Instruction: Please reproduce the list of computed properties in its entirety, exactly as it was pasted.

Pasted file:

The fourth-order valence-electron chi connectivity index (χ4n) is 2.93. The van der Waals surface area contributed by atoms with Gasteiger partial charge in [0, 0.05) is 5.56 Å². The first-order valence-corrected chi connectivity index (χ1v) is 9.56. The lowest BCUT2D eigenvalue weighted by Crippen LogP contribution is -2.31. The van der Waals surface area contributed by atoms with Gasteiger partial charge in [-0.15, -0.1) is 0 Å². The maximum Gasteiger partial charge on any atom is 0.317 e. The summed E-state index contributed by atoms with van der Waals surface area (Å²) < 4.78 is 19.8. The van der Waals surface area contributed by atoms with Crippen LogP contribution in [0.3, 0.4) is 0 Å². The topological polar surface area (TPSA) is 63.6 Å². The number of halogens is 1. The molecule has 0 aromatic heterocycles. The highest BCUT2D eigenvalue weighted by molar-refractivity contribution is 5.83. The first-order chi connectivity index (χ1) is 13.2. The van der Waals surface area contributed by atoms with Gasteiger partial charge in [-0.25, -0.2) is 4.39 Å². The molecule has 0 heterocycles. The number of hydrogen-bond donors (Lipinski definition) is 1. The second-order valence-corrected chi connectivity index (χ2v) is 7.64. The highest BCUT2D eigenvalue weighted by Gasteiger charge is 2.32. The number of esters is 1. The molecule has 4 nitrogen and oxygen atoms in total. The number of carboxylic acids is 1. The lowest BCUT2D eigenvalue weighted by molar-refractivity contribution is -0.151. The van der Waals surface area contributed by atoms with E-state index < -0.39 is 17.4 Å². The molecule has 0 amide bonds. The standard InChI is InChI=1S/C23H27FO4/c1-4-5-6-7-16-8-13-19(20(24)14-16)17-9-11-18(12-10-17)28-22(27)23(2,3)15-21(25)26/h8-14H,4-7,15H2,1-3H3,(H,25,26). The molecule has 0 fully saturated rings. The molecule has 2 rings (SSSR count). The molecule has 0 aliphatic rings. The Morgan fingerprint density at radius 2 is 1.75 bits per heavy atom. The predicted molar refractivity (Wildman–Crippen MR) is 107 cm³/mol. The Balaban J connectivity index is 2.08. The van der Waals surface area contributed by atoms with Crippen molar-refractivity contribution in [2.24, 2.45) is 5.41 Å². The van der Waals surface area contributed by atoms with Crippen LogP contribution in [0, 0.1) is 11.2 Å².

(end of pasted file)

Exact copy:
The fourth-order valence-electron chi connectivity index (χ4n) is 2.93. The van der Waals surface area contributed by atoms with Gasteiger partial charge in [0, 0.05) is 5.56 Å². The first-order valence-corrected chi connectivity index (χ1v) is 9.56. The lowest BCUT2D eigenvalue weighted by Crippen LogP contribution is -2.31. The van der Waals surface area contributed by atoms with Gasteiger partial charge in [-0.15, -0.1) is 0 Å². The maximum Gasteiger partial charge on any atom is 0.317 e. The summed E-state index contributed by atoms with van der Waals surface area (Å²) < 4.78 is 19.8. The van der Waals surface area contributed by atoms with Crippen LogP contribution in [0.3, 0.4) is 0 Å². The topological polar surface area (TPSA) is 63.6 Å². The number of halogens is 1. The molecule has 0 aromatic heterocycles. The highest BCUT2D eigenvalue weighted by molar-refractivity contribution is 5.83. The first-order chi connectivity index (χ1) is 13.2. The van der Waals surface area contributed by atoms with Gasteiger partial charge in [-0.25, -0.2) is 4.39 Å². The molecule has 0 heterocycles. The number of hydrogen-bond donors (Lipinski definition) is 1. The second-order valence-corrected chi connectivity index (χ2v) is 7.64. The highest BCUT2D eigenvalue weighted by Gasteiger charge is 2.32. The number of esters is 1. The molecule has 4 nitrogen and oxygen atoms in total. The number of carboxylic acids is 1. The lowest BCUT2D eigenvalue weighted by molar-refractivity contribution is -0.151. The van der Waals surface area contributed by atoms with E-state index < -0.39 is 17.4 Å². The molecule has 0 amide bonds. The standard InChI is InChI=1S/C23H27FO4/c1-4-5-6-7-16-8-13-19(20(24)14-16)17-9-11-18(12-10-17)28-22(27)23(2,3)15-21(25)26/h8-14H,4-7,15H2,1-3H3,(H,25,26). The molecule has 0 fully saturated rings. The molecule has 2 rings (SSSR count). The molecule has 0 aliphatic rings. The Morgan fingerprint density at radius 2 is 1.75 bits per heavy atom. The predicted molar refractivity (Wildman–Crippen MR) is 107 cm³/mol. The Balaban J connectivity index is 2.08. The van der Waals surface area contributed by atoms with Crippen molar-refractivity contribution in [2.24, 2.45) is 5.41 Å². The van der Waals surface area contributed by atoms with Crippen LogP contribution in [0, 0.1) is 11.2 Å².